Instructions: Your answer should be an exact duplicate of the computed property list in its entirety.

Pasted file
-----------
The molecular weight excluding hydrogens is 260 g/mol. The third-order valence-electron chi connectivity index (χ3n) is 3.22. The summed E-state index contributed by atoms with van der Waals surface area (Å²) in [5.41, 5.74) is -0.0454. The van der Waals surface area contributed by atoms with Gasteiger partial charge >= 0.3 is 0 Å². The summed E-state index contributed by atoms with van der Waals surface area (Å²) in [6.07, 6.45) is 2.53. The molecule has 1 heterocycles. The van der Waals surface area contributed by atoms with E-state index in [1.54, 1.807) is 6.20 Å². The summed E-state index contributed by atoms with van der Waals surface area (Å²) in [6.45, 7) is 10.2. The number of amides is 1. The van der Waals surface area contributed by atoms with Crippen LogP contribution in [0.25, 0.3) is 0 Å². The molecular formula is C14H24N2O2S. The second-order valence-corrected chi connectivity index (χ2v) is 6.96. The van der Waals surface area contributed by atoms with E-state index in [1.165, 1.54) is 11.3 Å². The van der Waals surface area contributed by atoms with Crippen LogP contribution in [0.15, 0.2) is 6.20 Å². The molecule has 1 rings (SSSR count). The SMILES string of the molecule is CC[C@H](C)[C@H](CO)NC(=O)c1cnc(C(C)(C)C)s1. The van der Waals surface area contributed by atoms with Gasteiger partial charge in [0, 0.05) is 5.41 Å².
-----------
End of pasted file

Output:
The molecular weight excluding hydrogens is 260 g/mol. The third-order valence-electron chi connectivity index (χ3n) is 3.22. The summed E-state index contributed by atoms with van der Waals surface area (Å²) in [5.41, 5.74) is -0.0454. The van der Waals surface area contributed by atoms with Gasteiger partial charge >= 0.3 is 0 Å². The summed E-state index contributed by atoms with van der Waals surface area (Å²) in [6.07, 6.45) is 2.53. The molecule has 1 heterocycles. The van der Waals surface area contributed by atoms with E-state index in [1.54, 1.807) is 6.20 Å². The summed E-state index contributed by atoms with van der Waals surface area (Å²) in [6.45, 7) is 10.2. The number of amides is 1. The van der Waals surface area contributed by atoms with Crippen LogP contribution in [0.25, 0.3) is 0 Å². The molecular formula is C14H24N2O2S. The second-order valence-corrected chi connectivity index (χ2v) is 6.96. The van der Waals surface area contributed by atoms with E-state index in [1.165, 1.54) is 11.3 Å². The van der Waals surface area contributed by atoms with Crippen LogP contribution in [0.15, 0.2) is 6.20 Å². The molecule has 1 rings (SSSR count). The SMILES string of the molecule is CC[C@H](C)[C@H](CO)NC(=O)c1cnc(C(C)(C)C)s1. The van der Waals surface area contributed by atoms with Gasteiger partial charge in [0, 0.05) is 5.41 Å².